Are you working from home? I’ve been working from home for the past six years, but since we officially started this Movement Control Order, it feels a little different.
Well first, my husband is home (which is great because we get to spend more time together). And the kids are in the house the whole day, too. So this isn’t something that’s normal, even for me. It can get a little hectic in here. ?
I hope you and your family are taking good care of yourselves during this time of uncertainty.
Anyway, since it’s Thursday, we have a new lesson for you!
Last week I wrote about the difference between “also” and “too”.
If you haven’t read that post, you can read it here.
Today, I want to continue with another grammar rule related to it.
In that post, I mentioned that you can use “too” for positive statements only. If it’s a negative statement, you wouldn’t use “too”.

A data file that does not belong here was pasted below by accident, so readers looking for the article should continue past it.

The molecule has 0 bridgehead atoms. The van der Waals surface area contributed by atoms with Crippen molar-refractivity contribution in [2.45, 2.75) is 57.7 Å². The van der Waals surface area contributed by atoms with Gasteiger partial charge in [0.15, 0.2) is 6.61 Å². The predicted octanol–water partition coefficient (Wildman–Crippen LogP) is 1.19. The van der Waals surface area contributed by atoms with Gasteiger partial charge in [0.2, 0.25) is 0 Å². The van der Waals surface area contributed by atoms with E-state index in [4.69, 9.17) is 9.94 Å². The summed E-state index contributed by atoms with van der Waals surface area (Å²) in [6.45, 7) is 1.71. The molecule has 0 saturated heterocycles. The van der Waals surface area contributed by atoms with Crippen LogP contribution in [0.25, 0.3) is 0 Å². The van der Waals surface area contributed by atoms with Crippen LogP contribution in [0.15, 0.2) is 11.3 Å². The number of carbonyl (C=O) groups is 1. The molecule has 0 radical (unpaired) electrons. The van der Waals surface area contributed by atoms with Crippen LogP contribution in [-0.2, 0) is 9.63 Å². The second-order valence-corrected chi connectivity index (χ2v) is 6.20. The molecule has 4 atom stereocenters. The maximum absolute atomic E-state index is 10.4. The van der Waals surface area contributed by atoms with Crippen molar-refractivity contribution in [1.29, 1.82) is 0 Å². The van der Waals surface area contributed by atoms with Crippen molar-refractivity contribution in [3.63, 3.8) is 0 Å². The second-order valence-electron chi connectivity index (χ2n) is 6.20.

A positive statement states something as is. A negative statement is used to express an opposing idea.
i) Positive statement: Sin Yung likes watching horror movies.
Because this is a positive statement, you can use “too” to agree with it:
I like watching horror movies, too.
ii) Negative statement: Sin Yung doesn’t like watching horror movies.
This is a negative statement, so you can’t use “too”. You can use “either”, “as well” or “also”.
I don’t like watching horror movies, too.
I don’t like watching horror movies, either.
I don’t like watching horror movies as well.
I also don’t like watching horror movies.
Here are more examples of negative statements and the correct way to make agreeing statements.
i) Jerry has never been to Italy.
I have never been to Italy, too.
I have never been to Italy, either.
I have never been to Italy as well.
I have also never been to Italy.
ii) Laila doesn’t like sushi.
Salimah doesn’t like sushi, too.
Salimah doesn’t like sushi, either.
Salimah doesn’t like sushi as well.
Salimah also doesn’t like sushi.
So I hope this has been helpful. Just remember, when you’re agreeing to a negative statement, don’t use “too”. You can use “either”, “as well” and “also”.